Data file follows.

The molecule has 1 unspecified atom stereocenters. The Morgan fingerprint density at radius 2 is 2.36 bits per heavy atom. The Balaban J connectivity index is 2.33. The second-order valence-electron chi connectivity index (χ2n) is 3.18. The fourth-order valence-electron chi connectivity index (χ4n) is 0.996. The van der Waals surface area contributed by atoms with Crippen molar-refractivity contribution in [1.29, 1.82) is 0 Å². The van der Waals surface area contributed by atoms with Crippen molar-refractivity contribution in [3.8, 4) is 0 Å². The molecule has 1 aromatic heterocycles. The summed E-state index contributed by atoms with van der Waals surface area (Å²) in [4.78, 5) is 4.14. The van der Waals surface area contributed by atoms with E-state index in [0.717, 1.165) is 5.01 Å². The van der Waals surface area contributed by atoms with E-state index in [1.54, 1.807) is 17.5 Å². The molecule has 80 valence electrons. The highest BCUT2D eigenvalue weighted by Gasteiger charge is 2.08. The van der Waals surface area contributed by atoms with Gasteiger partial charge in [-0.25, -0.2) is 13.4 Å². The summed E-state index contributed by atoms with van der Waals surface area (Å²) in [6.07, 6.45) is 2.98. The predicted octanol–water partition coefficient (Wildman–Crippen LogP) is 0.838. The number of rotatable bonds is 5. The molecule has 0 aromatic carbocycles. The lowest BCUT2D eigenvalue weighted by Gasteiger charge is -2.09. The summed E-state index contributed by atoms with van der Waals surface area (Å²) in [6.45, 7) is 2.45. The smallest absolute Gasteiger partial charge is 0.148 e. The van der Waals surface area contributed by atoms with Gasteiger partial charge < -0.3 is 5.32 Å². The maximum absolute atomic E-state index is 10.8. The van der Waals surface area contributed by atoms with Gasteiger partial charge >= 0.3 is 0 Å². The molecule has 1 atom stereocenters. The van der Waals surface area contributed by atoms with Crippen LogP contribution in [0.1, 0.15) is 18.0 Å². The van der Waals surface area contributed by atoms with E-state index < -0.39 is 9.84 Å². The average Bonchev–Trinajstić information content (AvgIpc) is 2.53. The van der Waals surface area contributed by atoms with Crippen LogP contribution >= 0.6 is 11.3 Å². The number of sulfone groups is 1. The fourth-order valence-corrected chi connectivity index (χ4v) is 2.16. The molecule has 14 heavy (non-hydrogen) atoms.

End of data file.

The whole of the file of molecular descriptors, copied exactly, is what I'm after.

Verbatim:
The molecule has 1 unspecified atom stereocenters. The Morgan fingerprint density at radius 2 is 2.36 bits per heavy atom. The Balaban J connectivity index is 2.33. The second-order valence-electron chi connectivity index (χ2n) is 3.18. The fourth-order valence-electron chi connectivity index (χ4n) is 0.996. The van der Waals surface area contributed by atoms with Crippen molar-refractivity contribution in [1.29, 1.82) is 0 Å². The van der Waals surface area contributed by atoms with Crippen molar-refractivity contribution in [3.8, 4) is 0 Å². The molecule has 1 aromatic heterocycles. The summed E-state index contributed by atoms with van der Waals surface area (Å²) in [4.78, 5) is 4.14. The van der Waals surface area contributed by atoms with E-state index in [0.717, 1.165) is 5.01 Å². The van der Waals surface area contributed by atoms with E-state index in [1.54, 1.807) is 17.5 Å². The molecule has 80 valence electrons. The highest BCUT2D eigenvalue weighted by Gasteiger charge is 2.08. The van der Waals surface area contributed by atoms with Gasteiger partial charge in [-0.25, -0.2) is 13.4 Å². The summed E-state index contributed by atoms with van der Waals surface area (Å²) in [6.07, 6.45) is 2.98. The predicted octanol–water partition coefficient (Wildman–Crippen LogP) is 0.838. The number of rotatable bonds is 5. The molecule has 0 aromatic carbocycles. The lowest BCUT2D eigenvalue weighted by Gasteiger charge is -2.09. The summed E-state index contributed by atoms with van der Waals surface area (Å²) in [6.45, 7) is 2.45. The smallest absolute Gasteiger partial charge is 0.148 e. The van der Waals surface area contributed by atoms with Gasteiger partial charge < -0.3 is 5.32 Å². The maximum absolute atomic E-state index is 10.8. The van der Waals surface area contributed by atoms with Gasteiger partial charge >= 0.3 is 0 Å². The molecule has 1 atom stereocenters. The van der Waals surface area contributed by atoms with Crippen LogP contribution in [0.1, 0.15) is 18.0 Å². The van der Waals surface area contributed by atoms with E-state index < -0.39 is 9.84 Å². The average Bonchev–Trinajstić information content (AvgIpc) is 2.53. The van der Waals surface area contributed by atoms with Crippen LogP contribution >= 0.6 is 11.3 Å². The number of sulfone groups is 1. The fourth-order valence-corrected chi connectivity index (χ4v) is 2.16. The molecule has 14 heavy (non-hydrogen) atoms.